• Afghanistan A Taliban rise that gives wings to recruits of terror

  • Afghanistan Beatings and whipping: protests continue despite Taliban ban

About 200 people, including Americans, were evacuated from Kabul airport on Thursday on the first flight with foreigners to take off from the Afghan capital after the last US troops left the country in late August.

AFP saw the Qatar Airways flight to



take off this Thursday afternoon

, the first since the

chaotic evacuation

of more than 120,000 people

ended on August 30


This flight takes place as the Taliban try to consolidate their regime, less than a month after they took control of Kabul.

Images broadcast by Qatari television Al Jazeera showed several families waiting with suitcases at the Kabul airport.

"We are very grateful to Qatar," said one of the passengers, saying he had a Canadian passport.

Doha, and its Turkish ally, have been working for days to fix the airport structures, which were badly damaged.

"It is a historic day for Kabul airport," Qatari envoy in Afghanistan Mutlaq al-Qahtani said on Thursday, adding that international flights

would "progressively" resume.

Outside the airport, many more armed Taliban fighters were seen on the streets of Kabul than in previous days - including special forces with military equipment - on street corners and at traffic checkpoints on large avenues.

Torture and prohibited protests

Many of the Afghans evacuated in those days of August fled after the return of the fundamentalists for

fear of reprisals

if they had worked with foreign organizations in the last two decades.

Although the Taliban do not stop reiterating that they have changed and are no longer that repressive regime, especially with women, that ruled between 1996 and 2001, their first weeks in power show that

they will not tolerate any kind of opposition.

This Thursday, several protests in favor of freedom were canceled in the Afghan capital, after the new government prohibited such acts.

During the week, armed Taliban had dispersed concentrations of hundreds of people in several cities of the country, including Kabul, Faizabad (northeast) and Herat (east), where

two people were killed

by gunfire.

In addition,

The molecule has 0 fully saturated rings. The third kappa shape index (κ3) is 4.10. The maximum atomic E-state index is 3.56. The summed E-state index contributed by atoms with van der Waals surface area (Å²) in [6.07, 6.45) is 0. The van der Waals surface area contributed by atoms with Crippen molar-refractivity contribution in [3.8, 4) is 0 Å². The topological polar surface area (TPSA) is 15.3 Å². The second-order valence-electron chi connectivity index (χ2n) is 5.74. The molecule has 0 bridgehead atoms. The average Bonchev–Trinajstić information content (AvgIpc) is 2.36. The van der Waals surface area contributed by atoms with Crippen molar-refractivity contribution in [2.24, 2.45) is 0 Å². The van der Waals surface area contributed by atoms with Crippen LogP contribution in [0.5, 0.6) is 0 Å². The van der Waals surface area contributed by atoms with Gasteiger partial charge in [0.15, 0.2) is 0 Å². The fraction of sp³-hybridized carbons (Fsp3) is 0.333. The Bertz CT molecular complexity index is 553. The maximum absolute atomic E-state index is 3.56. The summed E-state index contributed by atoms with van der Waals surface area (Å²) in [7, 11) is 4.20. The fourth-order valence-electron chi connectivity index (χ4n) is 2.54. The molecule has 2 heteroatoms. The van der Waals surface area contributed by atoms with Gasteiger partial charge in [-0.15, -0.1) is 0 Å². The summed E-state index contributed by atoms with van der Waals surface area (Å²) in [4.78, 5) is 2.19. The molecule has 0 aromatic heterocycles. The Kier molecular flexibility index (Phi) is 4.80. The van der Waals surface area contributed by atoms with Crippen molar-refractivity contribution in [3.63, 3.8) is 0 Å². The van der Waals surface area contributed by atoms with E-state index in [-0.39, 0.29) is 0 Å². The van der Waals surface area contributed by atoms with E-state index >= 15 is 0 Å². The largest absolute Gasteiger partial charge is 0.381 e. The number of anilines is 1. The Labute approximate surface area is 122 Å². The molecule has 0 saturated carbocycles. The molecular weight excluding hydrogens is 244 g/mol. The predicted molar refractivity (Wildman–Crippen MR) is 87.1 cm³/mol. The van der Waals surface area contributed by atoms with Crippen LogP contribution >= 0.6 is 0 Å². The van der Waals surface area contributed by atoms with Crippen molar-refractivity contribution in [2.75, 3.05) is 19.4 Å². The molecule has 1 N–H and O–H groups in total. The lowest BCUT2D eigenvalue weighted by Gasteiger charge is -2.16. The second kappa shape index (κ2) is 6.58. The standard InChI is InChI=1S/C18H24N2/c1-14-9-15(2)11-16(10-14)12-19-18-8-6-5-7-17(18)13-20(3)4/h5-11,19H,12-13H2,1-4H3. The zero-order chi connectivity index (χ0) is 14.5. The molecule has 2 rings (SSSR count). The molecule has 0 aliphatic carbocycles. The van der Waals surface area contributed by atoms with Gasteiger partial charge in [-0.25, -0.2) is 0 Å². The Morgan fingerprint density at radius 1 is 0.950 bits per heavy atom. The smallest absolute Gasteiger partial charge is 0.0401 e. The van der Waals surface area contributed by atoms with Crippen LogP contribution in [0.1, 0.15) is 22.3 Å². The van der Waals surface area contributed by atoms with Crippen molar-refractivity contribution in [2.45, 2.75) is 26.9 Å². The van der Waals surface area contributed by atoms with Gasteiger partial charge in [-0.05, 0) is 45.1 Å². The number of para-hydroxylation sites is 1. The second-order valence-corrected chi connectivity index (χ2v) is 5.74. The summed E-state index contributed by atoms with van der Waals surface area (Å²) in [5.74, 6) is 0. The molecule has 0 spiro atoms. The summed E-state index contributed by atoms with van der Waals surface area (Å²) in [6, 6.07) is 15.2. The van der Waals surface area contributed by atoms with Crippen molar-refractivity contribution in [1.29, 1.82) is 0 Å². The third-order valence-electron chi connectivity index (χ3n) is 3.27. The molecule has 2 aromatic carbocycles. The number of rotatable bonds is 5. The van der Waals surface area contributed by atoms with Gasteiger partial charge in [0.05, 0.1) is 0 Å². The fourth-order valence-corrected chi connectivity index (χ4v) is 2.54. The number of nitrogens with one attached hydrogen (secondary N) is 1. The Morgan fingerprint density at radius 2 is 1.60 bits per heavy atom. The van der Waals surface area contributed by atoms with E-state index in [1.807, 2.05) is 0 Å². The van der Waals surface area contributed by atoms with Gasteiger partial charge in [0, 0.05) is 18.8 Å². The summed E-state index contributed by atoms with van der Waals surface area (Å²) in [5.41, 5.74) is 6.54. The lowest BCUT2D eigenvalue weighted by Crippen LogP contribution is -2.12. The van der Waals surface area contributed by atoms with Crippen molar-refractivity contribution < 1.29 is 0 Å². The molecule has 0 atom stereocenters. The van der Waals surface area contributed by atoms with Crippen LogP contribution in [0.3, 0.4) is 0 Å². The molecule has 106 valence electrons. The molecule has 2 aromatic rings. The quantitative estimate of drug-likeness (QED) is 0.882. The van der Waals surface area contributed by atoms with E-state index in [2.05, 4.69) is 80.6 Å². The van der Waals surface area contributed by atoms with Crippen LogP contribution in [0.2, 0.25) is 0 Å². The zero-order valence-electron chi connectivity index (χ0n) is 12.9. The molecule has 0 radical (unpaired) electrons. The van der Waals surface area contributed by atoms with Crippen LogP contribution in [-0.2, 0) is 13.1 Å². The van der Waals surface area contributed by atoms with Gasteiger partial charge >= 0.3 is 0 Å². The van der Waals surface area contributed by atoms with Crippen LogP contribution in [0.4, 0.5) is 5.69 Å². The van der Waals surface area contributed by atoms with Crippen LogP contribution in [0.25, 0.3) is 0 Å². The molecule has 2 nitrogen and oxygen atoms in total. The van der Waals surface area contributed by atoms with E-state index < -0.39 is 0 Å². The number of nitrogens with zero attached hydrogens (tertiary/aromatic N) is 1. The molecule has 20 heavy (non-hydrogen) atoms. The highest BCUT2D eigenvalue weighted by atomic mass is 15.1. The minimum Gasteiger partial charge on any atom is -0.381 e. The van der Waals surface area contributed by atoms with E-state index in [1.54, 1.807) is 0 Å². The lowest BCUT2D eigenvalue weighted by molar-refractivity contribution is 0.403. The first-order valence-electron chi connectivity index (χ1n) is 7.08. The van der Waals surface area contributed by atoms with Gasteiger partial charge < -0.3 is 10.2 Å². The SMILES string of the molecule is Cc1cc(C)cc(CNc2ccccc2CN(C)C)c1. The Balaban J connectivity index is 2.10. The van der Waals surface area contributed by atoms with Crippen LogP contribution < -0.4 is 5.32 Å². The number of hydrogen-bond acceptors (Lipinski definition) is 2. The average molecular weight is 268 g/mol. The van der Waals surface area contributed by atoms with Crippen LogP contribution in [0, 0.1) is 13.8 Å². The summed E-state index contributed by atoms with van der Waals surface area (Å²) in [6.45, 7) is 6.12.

were beaten in police custody this week after covering a women's protest in Kabul, where they were detained by the Taliban.


Zaki Daryabi, founder and head of the newspaper 'Etilaat Roz', shared images on social media of two reporters, one with

large red marks

on the lower back and legs and the other with similar marks on the shoulder and arm .

The faces of both men were also


according to images verified by Reuters.

To end the mobilizations, on Wednesday night, the government ordered that any demonstration had to be authorized by the Justice Ministry.

And that "for the moment", none was.

An organizer of a protest in front of the embassy of Pakistan - a country very close to the Taliban and accused of interference in internal affairs - told AFP that the demonstration had been canceled as a result of the authorities' ban.

In another place where another rally was planned, there was no indication of the protest.

"Earning" legitimacy

The Taliban announced their transitional government made up of ultra-conservative members, some of whom already ruled during the brutal fundamentalist regime of the 1990s. Several of the ministers are on

the UN sanctions


and there are no women in the cabinet. .

The US Secretary of State, Antony Blinken, warned the new Taliban government that it must "earn" its legitimacy before the international community, following the announcement of this cabinet that includes members wanted by Washington.

Although the Taliban had promised to include members of other groups in the government, the reality is that the key positions announced are held by Taliban leaders: the Interior Ministry is led by

Sirajuddin Haqqani,

head of the dreaded Haqqani network. (classified as a terrorist by the United States) and Defense by Mullah Yaqub, son of Mullah Omar, founder of the movement.


Hasan Akhund,

who was a minister between 1996 and 2001, is in charge of the government.

The Taliban have also reinstated the dreaded

Ministry for the Propagation of Virtue and the Prevention of Vice,

which during the previous regime ensured that the population respected its strict interpretation of Islamic law.

Ghani's apology

On Wednesday, former President Ashraf Ghani, whose flight on August 15 opened the doors of Kabul and power to the Taliban,

apologized to the Afghan people

for failing to offer them a better future.

This new government faces the difficult task of relaunching the country's moribund economy and dealing with complex

security problems,

including the local branch of the Islamic State group, rival of the Taliban and behind bloody attacks.

Meanwhile, in the country other symbols of the imprint of the new rulers were observed.

In images circulating on social media, it could be seen that the country's main airport, previously named Hamid Karzai International in honor of the first postaliban president, had been renamed Kabul International.

And a holiday on Thursday in memory of the famous commander Ahmed Shah Masud, assassinated in 2001 by Al Qaeda, was also canceled.

According to the criteria of The Trust Project

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